All of a sudden it seems that Indianapolis is proving to be quite the breeding ground for some damn good metal acts these days, with the Gates of Slumber, Coffinworm, and Sleepbringer to name a few, but when all is said and done, Apostle of Solitude might just the one Indy band that will wind up being the very best of the lot. Cut from the same cloth as the talented Gates of Slumber, this foursome specializes in doom metal of the classic variety, channeling progenitors Black Sabbath and Pentagram, as well as ‘80s and ‘90s bands such as Candlemass, the Obsessed, and Solitude Aeternus. Unlike Gates, though, Apostle of Solitude has a much better grip on song dynamics and especially vocal melodies; so much so, in fact, that it’s tempting to say we haven’t heard melodic vocals this strong from a new doom band since the early 1990s.
Needless to say, Last Sunrise doesn’t disappoint at all. And don’t let the rather questionable artwork fool you, this is doom of the epic variety, riffs crawling rather than galloping, songs often stretching past the seven minute mark. Despite the lugubrious pace there’s no sense of tedium either; if Chuck Brown’s exceptional lead vocals don’t rope you in, the arrangements will, something best exemplified on “Hunter Sick Rapture”, “Frontiers of Pain” (wait for the sudden turn towards old-fashioned d-beat hardcore), and “Coldest Love”. It’s not all muscle and menace, either, as there’s a melancholic streak that runs through this record as well, lending “December Drives Me to Tears” a very strong Katatonia vibe. The album’s strongest moment, though, is the sprawling, 16-plus minute trilogy of “Acknowledging the Demon”, “Other Voices”, and “Letting Go of the Wheel”, in which Brown and his mates combine some gargantuan riffs with some good old heavy rock psychodrama. Appended with three bonus track covers, including a ripping rendition of the Misfits’ “Astro Zombies”, Last Sunrise is a must for not only doom fans, but anyone who loves traditional metal.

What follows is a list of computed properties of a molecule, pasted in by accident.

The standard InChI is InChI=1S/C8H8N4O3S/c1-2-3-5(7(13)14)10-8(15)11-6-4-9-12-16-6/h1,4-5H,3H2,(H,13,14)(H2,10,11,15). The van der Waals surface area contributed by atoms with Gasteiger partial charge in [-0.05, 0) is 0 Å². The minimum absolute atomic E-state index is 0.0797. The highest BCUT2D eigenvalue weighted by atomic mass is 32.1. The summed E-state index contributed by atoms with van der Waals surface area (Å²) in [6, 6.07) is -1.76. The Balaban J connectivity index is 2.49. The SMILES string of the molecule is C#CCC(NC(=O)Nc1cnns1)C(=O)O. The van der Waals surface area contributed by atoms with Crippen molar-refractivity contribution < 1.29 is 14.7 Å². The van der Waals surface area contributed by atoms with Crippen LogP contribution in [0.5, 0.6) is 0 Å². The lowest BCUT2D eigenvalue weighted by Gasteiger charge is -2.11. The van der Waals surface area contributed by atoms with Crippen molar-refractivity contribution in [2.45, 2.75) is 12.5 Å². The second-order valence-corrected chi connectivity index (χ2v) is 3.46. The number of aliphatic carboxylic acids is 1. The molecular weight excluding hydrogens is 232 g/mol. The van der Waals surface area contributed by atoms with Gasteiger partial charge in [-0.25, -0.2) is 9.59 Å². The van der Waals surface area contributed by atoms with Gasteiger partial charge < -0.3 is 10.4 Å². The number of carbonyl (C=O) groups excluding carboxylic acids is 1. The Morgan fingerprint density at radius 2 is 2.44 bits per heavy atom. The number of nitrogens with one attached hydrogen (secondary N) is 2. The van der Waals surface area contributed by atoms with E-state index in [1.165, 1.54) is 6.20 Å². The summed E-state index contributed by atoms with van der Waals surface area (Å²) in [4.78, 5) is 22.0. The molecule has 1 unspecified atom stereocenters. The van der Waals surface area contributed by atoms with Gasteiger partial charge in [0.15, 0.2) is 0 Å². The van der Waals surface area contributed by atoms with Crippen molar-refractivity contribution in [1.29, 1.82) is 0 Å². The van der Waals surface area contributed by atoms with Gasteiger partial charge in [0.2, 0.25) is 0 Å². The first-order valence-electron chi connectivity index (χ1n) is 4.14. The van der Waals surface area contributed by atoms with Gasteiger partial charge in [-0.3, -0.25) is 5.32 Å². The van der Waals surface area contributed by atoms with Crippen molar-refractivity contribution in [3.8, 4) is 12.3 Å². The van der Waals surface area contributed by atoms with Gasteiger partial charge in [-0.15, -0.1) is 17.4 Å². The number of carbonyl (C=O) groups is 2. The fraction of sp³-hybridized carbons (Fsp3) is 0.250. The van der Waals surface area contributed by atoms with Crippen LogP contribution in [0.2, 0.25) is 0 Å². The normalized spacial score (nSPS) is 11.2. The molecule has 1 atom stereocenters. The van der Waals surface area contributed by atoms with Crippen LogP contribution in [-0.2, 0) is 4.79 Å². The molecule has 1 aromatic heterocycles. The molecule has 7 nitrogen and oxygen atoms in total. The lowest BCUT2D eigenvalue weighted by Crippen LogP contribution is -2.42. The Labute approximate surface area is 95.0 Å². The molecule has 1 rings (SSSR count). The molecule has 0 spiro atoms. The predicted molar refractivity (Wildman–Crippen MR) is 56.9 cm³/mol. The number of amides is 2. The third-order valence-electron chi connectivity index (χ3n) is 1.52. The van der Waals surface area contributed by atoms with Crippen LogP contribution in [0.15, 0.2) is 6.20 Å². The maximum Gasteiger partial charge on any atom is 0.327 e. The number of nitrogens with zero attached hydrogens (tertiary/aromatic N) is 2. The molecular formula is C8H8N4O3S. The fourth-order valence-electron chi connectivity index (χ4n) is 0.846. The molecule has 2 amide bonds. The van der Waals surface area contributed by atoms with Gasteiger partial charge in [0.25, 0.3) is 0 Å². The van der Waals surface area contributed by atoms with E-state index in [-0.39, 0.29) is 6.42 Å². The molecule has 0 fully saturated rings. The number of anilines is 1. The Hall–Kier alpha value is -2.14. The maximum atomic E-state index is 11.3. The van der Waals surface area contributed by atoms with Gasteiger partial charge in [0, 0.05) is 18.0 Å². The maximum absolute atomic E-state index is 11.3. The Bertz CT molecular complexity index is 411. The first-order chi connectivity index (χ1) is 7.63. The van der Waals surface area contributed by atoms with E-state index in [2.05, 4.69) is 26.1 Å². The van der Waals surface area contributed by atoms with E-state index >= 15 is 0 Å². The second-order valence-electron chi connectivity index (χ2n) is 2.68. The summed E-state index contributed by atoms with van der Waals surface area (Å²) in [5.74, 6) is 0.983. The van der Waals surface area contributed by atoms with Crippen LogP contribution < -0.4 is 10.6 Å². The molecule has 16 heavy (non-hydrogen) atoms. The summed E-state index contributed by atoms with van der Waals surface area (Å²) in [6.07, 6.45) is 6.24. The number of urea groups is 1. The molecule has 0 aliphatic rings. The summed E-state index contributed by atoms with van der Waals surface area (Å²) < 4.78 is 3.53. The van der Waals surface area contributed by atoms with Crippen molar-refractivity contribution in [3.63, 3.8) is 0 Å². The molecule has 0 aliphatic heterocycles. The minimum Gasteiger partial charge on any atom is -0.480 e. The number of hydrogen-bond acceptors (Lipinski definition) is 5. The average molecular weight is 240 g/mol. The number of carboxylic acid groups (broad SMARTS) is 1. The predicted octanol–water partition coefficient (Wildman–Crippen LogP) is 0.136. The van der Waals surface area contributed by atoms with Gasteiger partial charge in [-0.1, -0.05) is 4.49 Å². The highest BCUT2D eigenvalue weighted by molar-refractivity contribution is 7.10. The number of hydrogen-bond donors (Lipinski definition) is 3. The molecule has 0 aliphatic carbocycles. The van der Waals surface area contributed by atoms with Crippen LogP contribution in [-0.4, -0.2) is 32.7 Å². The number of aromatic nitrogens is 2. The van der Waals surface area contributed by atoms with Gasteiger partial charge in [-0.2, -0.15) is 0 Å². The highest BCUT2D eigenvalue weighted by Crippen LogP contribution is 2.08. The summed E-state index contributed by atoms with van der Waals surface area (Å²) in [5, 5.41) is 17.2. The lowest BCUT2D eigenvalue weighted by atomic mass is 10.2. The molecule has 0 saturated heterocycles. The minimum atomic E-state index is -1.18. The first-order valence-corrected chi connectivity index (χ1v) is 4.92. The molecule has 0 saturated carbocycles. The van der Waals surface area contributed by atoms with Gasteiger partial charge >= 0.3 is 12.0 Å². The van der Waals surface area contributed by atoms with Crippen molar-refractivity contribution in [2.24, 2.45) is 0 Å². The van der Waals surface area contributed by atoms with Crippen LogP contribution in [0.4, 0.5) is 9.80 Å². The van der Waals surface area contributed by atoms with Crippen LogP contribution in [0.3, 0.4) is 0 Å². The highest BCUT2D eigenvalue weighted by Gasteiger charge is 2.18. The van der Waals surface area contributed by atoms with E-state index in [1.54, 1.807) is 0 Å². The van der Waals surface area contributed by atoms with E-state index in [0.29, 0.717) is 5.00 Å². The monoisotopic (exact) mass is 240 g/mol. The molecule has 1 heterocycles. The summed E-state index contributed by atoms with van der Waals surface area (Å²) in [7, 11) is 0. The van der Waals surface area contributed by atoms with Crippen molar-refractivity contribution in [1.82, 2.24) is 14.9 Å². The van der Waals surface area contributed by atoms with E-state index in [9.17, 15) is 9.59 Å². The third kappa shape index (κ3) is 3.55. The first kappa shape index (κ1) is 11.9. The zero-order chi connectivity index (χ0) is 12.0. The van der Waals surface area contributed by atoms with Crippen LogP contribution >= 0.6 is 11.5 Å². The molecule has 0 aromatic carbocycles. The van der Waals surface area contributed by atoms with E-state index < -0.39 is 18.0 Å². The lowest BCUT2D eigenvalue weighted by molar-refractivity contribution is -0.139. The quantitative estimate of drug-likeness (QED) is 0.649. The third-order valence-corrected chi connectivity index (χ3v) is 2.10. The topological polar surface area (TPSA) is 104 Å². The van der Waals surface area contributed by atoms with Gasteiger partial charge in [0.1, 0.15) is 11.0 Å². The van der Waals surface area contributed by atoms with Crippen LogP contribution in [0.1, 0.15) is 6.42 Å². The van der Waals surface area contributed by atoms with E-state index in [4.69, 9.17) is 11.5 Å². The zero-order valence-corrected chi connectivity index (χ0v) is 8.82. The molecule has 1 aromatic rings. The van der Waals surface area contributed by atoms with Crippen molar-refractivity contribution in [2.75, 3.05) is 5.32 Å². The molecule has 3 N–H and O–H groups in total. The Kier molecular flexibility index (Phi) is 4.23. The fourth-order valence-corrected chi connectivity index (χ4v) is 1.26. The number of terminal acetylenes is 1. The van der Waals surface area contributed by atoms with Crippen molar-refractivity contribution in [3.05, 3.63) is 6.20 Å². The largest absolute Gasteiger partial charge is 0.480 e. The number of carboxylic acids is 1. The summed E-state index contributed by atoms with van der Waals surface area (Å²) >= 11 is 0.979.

// Sound Affects
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